Wednesday, October 28, 2009

Going Solo

More of us are living alone or in homes headed by a single parent, according to new Census estimates cited in this WaPo story.

The data helps inform some of the conversation of late about Columbia redevelopment, don't you think?

Demographers said several factors, some going back decades, are fueling the rise in one-person households.

In some counties, such as Prince William or Fairfax, aging baby boomers are staying in place after their spouses have died, or they are moving to developments catering to seniors. In addition, close-in suburbs have encouraged the growth of high-density residential neighborhoods, dominated by condominiums, apartments and townhouses that appeal to young people.

"Generation Y wants to be in urban-lite locations," said Rollin Stanley, director of planning for Montgomery County. "As Washington has become an increasingly popular place to live and prices have increased, a lot are moving into the first suburbs, like us, to find more affordable housing close to transit."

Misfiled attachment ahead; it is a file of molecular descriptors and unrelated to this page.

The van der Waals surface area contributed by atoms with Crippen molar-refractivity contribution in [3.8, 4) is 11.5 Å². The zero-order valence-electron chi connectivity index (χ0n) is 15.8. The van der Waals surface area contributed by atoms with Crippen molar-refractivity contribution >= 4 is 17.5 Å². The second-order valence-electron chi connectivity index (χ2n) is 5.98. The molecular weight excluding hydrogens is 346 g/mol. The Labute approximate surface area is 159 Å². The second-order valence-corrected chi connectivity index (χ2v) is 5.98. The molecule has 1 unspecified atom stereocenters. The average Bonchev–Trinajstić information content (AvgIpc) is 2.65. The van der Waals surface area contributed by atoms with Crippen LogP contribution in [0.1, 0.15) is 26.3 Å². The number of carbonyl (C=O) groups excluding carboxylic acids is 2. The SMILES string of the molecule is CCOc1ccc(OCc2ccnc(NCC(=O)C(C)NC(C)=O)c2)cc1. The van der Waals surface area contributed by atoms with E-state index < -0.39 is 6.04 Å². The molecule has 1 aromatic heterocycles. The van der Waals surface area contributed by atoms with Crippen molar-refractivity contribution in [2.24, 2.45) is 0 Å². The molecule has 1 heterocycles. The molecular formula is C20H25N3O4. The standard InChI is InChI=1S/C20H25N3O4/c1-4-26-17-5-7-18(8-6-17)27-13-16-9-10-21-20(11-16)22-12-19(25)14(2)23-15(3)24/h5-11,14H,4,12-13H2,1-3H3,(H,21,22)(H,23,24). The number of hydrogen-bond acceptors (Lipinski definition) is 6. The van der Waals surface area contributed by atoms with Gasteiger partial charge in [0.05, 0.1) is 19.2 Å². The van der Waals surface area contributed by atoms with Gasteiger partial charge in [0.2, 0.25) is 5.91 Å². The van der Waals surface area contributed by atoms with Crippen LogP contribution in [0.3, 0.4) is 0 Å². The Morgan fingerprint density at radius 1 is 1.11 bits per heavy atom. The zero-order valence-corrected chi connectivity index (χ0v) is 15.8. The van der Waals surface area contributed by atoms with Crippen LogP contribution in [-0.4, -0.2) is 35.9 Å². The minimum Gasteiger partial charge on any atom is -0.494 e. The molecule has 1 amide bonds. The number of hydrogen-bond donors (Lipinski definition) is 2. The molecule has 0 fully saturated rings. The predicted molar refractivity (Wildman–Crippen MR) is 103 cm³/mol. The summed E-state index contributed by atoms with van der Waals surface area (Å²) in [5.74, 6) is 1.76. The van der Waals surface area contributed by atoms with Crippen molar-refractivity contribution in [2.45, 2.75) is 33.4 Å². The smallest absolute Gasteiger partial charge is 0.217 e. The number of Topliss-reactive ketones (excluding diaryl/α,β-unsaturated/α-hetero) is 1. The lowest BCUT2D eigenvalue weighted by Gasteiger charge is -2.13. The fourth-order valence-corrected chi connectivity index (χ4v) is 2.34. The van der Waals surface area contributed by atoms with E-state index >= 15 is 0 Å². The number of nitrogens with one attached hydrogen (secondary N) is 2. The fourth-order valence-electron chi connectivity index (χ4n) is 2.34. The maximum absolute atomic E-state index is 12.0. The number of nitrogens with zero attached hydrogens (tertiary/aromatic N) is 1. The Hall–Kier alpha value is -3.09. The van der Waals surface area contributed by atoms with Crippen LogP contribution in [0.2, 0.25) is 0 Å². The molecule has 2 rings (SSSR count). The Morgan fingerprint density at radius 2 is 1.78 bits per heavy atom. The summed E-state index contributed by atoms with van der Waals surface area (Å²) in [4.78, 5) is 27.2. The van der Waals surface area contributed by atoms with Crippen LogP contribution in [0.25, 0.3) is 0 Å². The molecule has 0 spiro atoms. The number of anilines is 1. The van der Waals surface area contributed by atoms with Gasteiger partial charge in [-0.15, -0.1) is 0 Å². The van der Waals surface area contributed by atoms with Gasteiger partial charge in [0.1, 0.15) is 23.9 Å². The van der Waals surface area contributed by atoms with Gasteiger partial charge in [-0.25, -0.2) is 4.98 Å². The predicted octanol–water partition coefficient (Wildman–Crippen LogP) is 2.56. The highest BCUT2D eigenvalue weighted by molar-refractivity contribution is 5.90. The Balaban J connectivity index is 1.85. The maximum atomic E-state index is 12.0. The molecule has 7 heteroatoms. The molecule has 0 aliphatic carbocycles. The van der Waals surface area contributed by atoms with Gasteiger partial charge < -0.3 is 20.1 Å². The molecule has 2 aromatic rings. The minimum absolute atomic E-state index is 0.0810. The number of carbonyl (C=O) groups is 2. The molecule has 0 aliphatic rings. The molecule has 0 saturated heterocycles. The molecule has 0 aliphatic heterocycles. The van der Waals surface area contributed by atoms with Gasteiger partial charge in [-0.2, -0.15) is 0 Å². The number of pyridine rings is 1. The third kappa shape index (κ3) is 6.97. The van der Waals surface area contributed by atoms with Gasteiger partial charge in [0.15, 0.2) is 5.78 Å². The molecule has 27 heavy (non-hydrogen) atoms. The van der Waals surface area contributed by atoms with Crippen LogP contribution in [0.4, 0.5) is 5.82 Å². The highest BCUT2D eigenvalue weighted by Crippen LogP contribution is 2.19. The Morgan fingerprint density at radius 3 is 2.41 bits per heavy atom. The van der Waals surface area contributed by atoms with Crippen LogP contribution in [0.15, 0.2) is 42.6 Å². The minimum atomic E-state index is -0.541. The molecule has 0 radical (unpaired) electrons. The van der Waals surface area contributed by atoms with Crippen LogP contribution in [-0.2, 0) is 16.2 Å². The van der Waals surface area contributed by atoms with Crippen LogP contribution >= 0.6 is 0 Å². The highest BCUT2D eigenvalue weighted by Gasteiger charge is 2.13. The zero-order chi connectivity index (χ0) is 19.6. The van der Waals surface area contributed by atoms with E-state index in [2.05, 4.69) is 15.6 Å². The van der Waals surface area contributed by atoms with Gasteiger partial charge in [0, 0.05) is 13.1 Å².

Others said the phenomenon owes more to changes in society, with diminished stigma attached to living alone, either temporarily or for a lifetime.

"The last couple of decades have seen the emergence of a new life stage sociologists call 'early adulthood,' " said Andrew Cherlin, a sociologist at Johns Hopkins University who has studied families. "It's when young people are finishing their education, investing in careers, living on their own and postponing marriage. Washington is the nation's exemplar of that trend."

Here's a link to a chart showing the change, and Howard compares to other counties.

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